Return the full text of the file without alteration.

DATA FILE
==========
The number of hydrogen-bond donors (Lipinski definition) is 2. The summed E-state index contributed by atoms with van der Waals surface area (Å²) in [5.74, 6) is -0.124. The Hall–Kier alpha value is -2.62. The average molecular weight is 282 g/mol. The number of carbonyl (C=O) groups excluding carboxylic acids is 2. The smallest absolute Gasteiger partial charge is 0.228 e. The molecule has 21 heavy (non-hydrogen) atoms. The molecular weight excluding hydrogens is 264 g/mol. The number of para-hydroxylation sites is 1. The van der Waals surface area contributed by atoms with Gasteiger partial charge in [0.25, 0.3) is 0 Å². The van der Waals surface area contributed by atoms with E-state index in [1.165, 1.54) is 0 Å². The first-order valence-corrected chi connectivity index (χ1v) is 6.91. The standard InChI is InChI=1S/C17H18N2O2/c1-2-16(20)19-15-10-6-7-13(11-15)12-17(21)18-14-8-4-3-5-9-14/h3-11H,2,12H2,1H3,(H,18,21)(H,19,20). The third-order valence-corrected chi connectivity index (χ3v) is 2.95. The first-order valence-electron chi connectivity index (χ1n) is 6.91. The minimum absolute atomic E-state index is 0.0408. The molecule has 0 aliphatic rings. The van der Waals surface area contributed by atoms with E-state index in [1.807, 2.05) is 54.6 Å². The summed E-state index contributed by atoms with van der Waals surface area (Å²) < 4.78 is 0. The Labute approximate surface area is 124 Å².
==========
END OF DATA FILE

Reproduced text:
The number of hydrogen-bond donors (Lipinski definition) is 2. The summed E-state index contributed by atoms with van der Waals surface area (Å²) in [5.74, 6) is -0.124. The Hall–Kier alpha value is -2.62. The average molecular weight is 282 g/mol. The number of carbonyl (C=O) groups excluding carboxylic acids is 2. The smallest absolute Gasteiger partial charge is 0.228 e. The molecule has 21 heavy (non-hydrogen) atoms. The molecular weight excluding hydrogens is 264 g/mol. The number of para-hydroxylation sites is 1. The van der Waals surface area contributed by atoms with Gasteiger partial charge in [0.25, 0.3) is 0 Å². The van der Waals surface area contributed by atoms with E-state index in [1.165, 1.54) is 0 Å². The first-order valence-corrected chi connectivity index (χ1v) is 6.91. The standard InChI is InChI=1S/C17H18N2O2/c1-2-16(20)19-15-10-6-7-13(11-15)12-17(21)18-14-8-4-3-5-9-14/h3-11H,2,12H2,1H3,(H,18,21)(H,19,20). The third-order valence-corrected chi connectivity index (χ3v) is 2.95. The first-order valence-electron chi connectivity index (χ1n) is 6.91. The minimum absolute atomic E-state index is 0.0408. The molecule has 0 aliphatic rings. The van der Waals surface area contributed by atoms with E-state index in [1.807, 2.05) is 54.6 Å². The summed E-state index contributed by atoms with van der Waals surface area (Å²) < 4.78 is 0. The Labute approximate surface area is 124 Å².